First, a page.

Most people have a broad idea of how they want their estates to pass to others after their deaths. For example, it might make sense for a particular individual that most assets go to a surviving spouse, to surviving children or to a charity. But what about individual gifts of personal property?
What is personal property?
Personal property includes tangible things that are not real estate. Personal property does not include intangible assets like securities, accounts, insurance or stocks. We are talking about a person’s personal effects – things that can be not only of significant value like an original piece of artwork or a piece of fine jewelry, but also of sentimental value such as a family heirloom. Some have both value as well as emotional richness or nostalgia to the owner and their family.
A person may want to leave an item of personal property to an individual to show gratitude for that person’s role in life or out of affection. Some families have strong attachment to things that belonged to their ancestors.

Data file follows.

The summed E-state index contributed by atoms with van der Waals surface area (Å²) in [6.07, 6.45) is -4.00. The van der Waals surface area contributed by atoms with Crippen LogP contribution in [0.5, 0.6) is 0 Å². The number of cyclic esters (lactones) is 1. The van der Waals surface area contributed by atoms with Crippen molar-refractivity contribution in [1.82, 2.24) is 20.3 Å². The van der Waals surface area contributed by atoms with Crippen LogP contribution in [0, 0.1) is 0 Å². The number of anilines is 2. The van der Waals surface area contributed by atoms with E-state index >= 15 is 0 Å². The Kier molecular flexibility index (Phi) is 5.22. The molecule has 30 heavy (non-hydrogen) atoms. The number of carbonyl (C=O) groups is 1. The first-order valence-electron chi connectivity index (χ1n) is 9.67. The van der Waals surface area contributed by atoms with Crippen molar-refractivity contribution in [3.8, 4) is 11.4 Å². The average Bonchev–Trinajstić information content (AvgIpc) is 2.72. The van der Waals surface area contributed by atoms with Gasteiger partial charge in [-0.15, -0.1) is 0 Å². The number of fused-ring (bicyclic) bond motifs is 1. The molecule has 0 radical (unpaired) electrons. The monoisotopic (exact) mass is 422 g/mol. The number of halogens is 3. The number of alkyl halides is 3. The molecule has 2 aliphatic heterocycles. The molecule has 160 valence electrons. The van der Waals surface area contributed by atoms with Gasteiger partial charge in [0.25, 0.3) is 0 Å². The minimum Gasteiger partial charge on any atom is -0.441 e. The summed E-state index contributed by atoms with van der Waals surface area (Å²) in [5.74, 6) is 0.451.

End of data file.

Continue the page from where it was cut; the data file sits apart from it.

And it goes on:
Separate, written statements or lists
In Colorado (and in many other states), state statute creates a logical, easy way to pass personal property after death by allowing people to keep lists of personal items with designations of the individuals who are to receive them. The person’s will must refer to the existence of this list.
Colorado statute calls this device a “separate writing or memorandum” or “written statement or list” to devise things not specifically included in the will. The testator (person making the list) must either handwrite the list or sign it, but there is no requirement that a witness or notary sign it. The person should describe the items and recipients in the statement with “reasonable certainty.”
The list can predate the will or be created after the will, and the testator may alter it at any time. This is the beauty of this device – that a person can change their mind about individual items without having to go through the formality of amending their will.
The descriptions of things and people in the list should be specific and detailed so that the items as well as the recipients can be properly identified without confusion. This is especially true for a beneficiary who is not a family member. In addition, the testator can name an alternative beneficiary for an item should the named recipient predecease the testator.
An estate planning attorney can answer questions about how to leave personal property to beneficiaries after death.